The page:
University of Denver, Denver CO
Spring 2021 (two sections)
Online (via Zoom) with class size limited to 23
For a note on editions, see below
Section #1: Tuesday evenings, 6:30-8:30pm MDT
April 20, 27 May 4, 11
Section #2: Wednesday evenings, 6:30-8:30pm MDT
May 12, 19, 26, June 2
Registration link for section #2
We all yearn to sail to the quintessential "lighthouse" of our hopes and dreams. But how do we envision in our mind's eye such a profound and potentially life-changing journey, what is necessary to then actually embark upon it, what is needed to sustain us along the way, and is it ever possible to truly arrive at our desired destination? Such are some of the essential questions posed by one of the most dazzling and virtuosic artistic creations of the 20th century, Virginia Woolf's 1927 novel To the Lighthouse, written amidst the turbulent societal and cultural changes sweeping through the British Isles and beyond in the years following the "Great War." Join Dr. Richard Sacks, who spent four decades at Columbia University teaching its core great books course – which began in the ancient Mediterranean world and regularly culminated with To the Lighthouse – in a close reading of the wondrous landscapes, seascapes and mindscapes in Woolf's astonishing masterpiece, at once an elegiac remembrance of her parents and family, especially her mother, and at the same time a post-impressionistic journey challenging us all to sail beyond the normal temporal and spatial boundaries governing how we see things, how we remember things, and how we try to process the never-ending streams of consciousness flowing through our daily lives.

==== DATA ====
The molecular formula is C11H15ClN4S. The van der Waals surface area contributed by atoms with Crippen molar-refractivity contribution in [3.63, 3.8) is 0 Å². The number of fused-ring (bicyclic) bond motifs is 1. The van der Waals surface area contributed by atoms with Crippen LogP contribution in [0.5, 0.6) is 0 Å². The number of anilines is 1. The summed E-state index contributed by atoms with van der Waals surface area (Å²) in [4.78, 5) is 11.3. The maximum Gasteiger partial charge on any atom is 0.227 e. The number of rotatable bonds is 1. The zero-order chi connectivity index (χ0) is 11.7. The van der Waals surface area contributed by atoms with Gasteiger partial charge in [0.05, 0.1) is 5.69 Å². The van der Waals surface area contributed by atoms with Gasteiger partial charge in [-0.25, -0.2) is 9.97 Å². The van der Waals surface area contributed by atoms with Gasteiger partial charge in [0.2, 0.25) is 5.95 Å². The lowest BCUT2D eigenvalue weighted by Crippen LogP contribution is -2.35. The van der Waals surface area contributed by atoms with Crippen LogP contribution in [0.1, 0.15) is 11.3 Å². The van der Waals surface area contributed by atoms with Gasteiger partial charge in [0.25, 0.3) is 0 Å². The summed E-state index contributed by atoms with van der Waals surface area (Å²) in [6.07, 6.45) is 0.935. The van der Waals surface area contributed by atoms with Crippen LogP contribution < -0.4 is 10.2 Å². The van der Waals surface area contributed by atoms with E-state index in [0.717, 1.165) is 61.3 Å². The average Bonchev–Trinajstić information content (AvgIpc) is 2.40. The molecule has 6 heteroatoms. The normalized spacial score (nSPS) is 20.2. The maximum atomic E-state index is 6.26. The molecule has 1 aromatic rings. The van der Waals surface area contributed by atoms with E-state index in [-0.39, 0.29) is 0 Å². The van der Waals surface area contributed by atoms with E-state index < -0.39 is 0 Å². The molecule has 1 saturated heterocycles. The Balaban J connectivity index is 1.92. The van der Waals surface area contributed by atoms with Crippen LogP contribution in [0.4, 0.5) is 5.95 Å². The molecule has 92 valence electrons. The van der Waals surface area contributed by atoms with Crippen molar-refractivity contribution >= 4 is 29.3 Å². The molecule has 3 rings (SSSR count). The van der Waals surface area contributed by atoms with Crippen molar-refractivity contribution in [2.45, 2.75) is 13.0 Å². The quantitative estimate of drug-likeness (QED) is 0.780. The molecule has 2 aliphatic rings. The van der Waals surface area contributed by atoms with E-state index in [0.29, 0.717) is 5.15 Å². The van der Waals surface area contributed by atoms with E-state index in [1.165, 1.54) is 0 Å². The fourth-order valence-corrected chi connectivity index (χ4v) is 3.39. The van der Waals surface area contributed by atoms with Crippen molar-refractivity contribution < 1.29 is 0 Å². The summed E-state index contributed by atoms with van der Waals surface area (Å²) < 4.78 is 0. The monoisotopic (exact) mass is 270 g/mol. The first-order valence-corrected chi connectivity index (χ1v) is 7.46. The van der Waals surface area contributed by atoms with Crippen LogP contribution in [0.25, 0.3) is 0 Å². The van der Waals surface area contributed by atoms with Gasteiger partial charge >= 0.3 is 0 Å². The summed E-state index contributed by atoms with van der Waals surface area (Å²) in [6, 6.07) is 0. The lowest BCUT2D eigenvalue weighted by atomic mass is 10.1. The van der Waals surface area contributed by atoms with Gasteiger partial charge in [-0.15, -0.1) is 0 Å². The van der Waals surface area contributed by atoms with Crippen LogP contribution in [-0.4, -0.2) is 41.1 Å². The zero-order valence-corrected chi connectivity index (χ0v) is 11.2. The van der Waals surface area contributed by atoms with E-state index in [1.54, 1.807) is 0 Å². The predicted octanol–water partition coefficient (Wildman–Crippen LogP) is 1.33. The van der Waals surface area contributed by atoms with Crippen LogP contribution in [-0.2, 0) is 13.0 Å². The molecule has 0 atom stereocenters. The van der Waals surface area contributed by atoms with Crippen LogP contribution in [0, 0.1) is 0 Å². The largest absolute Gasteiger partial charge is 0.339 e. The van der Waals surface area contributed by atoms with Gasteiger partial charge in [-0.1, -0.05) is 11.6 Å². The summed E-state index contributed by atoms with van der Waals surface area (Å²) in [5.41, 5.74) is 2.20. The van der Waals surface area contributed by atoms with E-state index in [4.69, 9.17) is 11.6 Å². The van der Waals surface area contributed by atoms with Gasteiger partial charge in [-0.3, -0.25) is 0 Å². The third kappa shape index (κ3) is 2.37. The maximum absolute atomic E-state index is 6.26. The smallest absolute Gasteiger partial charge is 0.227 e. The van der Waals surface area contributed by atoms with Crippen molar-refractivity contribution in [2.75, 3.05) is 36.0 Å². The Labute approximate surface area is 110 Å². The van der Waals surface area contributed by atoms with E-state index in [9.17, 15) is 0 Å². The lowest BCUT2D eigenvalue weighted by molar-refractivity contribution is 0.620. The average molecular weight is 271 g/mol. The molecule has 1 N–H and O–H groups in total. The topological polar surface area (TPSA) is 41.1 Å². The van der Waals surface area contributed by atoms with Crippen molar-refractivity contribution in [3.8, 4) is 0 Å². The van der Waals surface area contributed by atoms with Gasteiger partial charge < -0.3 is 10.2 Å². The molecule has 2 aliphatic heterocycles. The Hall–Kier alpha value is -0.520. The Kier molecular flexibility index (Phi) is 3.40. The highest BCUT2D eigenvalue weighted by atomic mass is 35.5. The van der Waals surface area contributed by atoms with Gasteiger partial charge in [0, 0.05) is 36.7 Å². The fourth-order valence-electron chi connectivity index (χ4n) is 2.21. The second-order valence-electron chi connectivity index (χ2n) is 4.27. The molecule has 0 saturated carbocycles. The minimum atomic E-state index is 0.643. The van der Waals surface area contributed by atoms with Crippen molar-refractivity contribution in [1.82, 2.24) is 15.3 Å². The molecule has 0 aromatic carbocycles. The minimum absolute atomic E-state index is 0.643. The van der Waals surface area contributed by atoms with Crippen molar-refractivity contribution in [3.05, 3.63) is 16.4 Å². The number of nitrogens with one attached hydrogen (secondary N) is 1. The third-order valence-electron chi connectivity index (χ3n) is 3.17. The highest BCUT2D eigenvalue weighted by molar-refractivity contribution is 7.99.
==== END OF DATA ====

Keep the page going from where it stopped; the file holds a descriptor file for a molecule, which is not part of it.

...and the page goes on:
Note on Editions
I will be using the edition published in 1989 by Harcourt Brace Jovanovich (now from the Mariner Book imprint of the merged Houghton Mifflin Harcourt), with a poignant introduction (from 1981) by the American writer Eudora Welty. As of 2/26/21, this edition is available from Amazon for $8.79. Though you are welcome to use any unabridged edition of the novel, class discussions will likely be much more productive if we're all using texts with the same page numbering. Also, it appears that some other editions use the same page numbers for the text itself, with the first part of the novel ("The Window") beginning on page 3, the middle part ("Time Passes") beginning on page 125, and the final part ("The Lighthouse") beginning on page 145.